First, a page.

While keeping in mind that the majority of patrons who taste test our products seem to genuinely enjoy them (or at least they are really good fakers), there are from time to time people who express their distaste.  I’m not afraid to admit it; if you are in the food industry and you say that you have never had a negative comment then you are a liar and I don’t care if you are giving away ice cream topped with $100 bills.  Someone, somewhere, sometime will blow you away and complain or offer a suggestion on how it could be better.  This is in part why these events are so much fun.  I truly enjoy interacting with people and the anticipation of the facial expressions or reactions they get when they are about to taste our oils or vinegars are almost like a mini adrenaline rush.  Again, don’t get me wrong; I could go on and on with positive quotes or reviews from chefs, aficionados, foodies or the occasional Sunday stroller but today I wanted to add a little humor.  Now for some one-liners!

“Your olive oil is fantastic but it looks like shampoo” –Referring to our bottle.  We have had a few people say it looks like perfume too!  I usually laugh and add that it is actually a French cognac bottle.  I’ve had a few, “cognac huh, looks like perfume to me”

One lady tasted every product we had.  All of our balsamics, our extra virgin olive oil and all of our crushed flavored olive oils and then plainly looked at us and said she didn’t like any of them. (Kind of bold but fair enough right? I appreciate the honesty)  Then about two hours later she came by and bought two bottles.  I really wanted to ask if we were to be included on some “things not to buy” list but resisted.

Our Calivinegar balsamic and our Premium Calivirgin olive oil were in dishes side by side and after tasting both of them, one lady told us that she “Liked the black olive oil way better than the light gold olive oil.”

Most people who taste fresh extra virgin olive oil can’t believe how much flavor it has.  They are used to the rancid and sometimes refined garbage they typically buy and didn’t realize how fresh olive oil is supposed to taste so we get a lot of feedback on this.  Taste descriptors such as a grassy taste or fruity are often discussed.  Some people swear we have added something to the oil to add taste. “You put bananas in there don’t you!” I have been told.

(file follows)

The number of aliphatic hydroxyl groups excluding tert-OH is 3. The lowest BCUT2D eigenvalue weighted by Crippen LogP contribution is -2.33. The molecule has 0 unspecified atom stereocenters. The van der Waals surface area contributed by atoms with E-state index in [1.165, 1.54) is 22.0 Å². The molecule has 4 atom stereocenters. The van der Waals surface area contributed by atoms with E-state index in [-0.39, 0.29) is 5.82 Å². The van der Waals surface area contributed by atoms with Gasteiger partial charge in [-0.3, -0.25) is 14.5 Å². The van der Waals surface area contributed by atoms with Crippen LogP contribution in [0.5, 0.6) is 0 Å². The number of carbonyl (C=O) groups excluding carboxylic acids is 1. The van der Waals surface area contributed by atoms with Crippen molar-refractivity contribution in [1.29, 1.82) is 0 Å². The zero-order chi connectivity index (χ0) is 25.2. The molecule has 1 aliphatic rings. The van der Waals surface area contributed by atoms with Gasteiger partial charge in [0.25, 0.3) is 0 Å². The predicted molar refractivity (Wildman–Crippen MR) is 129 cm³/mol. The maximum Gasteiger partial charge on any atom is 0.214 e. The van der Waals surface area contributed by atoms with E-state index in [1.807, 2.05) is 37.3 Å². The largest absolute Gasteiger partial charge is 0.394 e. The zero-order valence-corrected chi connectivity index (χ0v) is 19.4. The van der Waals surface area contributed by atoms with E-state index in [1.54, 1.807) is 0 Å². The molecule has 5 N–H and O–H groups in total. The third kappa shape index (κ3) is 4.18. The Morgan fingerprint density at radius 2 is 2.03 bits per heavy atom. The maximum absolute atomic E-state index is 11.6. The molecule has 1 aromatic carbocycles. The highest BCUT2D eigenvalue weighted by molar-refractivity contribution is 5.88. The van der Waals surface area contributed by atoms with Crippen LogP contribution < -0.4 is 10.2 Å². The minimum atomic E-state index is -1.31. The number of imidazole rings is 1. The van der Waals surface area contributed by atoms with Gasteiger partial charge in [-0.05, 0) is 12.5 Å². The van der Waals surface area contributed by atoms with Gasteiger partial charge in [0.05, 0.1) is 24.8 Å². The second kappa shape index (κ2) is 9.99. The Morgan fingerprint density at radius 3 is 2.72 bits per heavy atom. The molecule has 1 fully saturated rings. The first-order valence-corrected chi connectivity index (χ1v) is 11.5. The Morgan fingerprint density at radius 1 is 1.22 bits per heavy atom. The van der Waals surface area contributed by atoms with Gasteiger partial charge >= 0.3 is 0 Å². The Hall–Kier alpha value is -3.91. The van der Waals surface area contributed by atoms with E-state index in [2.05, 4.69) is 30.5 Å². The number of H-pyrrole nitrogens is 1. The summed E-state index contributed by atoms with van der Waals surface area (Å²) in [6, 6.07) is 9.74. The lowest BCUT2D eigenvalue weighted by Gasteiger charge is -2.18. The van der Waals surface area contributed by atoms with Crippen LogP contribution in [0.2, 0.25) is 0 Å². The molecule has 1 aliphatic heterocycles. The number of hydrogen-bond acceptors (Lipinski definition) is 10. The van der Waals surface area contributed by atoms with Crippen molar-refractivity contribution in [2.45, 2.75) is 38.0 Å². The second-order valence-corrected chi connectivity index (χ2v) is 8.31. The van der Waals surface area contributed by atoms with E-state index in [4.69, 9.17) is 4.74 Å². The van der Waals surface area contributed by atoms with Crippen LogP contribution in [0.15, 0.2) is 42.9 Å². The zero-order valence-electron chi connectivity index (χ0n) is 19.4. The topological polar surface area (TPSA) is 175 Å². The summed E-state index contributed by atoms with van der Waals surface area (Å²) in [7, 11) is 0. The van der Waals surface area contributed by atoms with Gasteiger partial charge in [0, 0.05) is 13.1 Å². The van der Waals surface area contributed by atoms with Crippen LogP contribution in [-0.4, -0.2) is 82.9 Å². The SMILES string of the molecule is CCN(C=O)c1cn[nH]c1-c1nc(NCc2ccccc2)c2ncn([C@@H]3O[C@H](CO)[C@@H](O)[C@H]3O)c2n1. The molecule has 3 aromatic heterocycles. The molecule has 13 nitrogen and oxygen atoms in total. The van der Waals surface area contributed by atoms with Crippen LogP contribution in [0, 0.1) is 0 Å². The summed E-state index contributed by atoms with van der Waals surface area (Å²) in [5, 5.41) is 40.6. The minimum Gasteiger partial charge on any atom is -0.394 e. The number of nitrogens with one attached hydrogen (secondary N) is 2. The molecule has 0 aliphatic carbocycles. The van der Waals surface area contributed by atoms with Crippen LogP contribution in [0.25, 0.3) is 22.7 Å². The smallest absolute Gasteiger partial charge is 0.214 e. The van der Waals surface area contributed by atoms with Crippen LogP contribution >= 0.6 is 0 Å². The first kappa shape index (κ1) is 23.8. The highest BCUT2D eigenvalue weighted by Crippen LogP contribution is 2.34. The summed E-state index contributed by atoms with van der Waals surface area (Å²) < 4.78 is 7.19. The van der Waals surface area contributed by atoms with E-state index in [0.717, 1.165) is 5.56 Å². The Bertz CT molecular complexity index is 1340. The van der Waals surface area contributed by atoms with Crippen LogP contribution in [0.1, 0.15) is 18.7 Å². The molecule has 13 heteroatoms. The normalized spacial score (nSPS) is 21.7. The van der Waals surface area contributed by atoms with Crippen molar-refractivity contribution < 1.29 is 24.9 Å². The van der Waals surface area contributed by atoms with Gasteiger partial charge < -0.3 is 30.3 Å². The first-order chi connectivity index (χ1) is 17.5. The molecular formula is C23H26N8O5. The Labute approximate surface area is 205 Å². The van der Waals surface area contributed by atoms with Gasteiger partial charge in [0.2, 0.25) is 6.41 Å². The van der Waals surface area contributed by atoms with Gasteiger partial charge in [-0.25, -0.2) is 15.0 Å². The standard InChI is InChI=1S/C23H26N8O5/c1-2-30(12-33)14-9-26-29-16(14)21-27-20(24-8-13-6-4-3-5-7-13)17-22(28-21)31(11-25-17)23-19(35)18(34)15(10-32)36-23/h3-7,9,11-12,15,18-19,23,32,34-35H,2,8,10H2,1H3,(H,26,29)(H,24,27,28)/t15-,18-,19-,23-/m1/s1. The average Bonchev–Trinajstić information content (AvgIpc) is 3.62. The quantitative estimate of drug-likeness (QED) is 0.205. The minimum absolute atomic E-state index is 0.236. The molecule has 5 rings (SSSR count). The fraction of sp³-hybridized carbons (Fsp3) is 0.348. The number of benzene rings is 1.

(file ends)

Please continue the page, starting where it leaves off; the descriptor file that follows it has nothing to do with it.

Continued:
Calibody Skin care made with Calivirgin Olive Oil

At a few events, (usually wine tasting events) we have turned our back for a second and then returned to find someone (usually a guy, sorry guys) with a spoon eating our samples of Calibody hand moisturizing cream made with olive oil.  I guess with fragrances like Cucumber Melon and Lemon Pound Cake it can be sort of suggestive but I am pretty sure the last guy ate Cool Rain.  He seemed to enjoy it and I didn’t have the heart to embarrass him.

– Author Mike Coldani

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One thought on “Trade Shows, Farmers Markets, and Fairs…Oh My!

  1. Reblogged this on Tagami Food, Wine & Travel and commented:
    In 1982 I attended my first SF Fancy Food Show in Brooks Hall, and in the past 30 years have probably trod thousands of miles of industrial carpet past 10,000s of exhibition stands (or booths as we Americans call them). During my peak travel years I might walk 12 trade show floors in 10 different cities located in six different countries in a ten month period.

    You learn to walk quickly, your eyes sweeping from left to right 15 feet ahead to catch the sight of something new. We didn’t always buy shelf goods, we developed product; which means that we were at shows to find manufacturers we could work with in the future. [Only then would we enter a stand and start a discussion].

    Trade show were primarily for sourcing…factory visits were for development.

    Unless this sounds mechanical, let me add that trade shows were (and are) also reunions where producers, former colleagues and other veterans greet in mid-stride with a European cheek kiss — mostly two sides, sometimes three, but never just one — and stride on with an exuberant wave and a cheery, “we must catch up”.

    Deals are made, referrals given, and old ties renewed. It was with great pleasure that I read Mike Coldani’s account of his trade show experience — one from inside the booth. Please enjoy!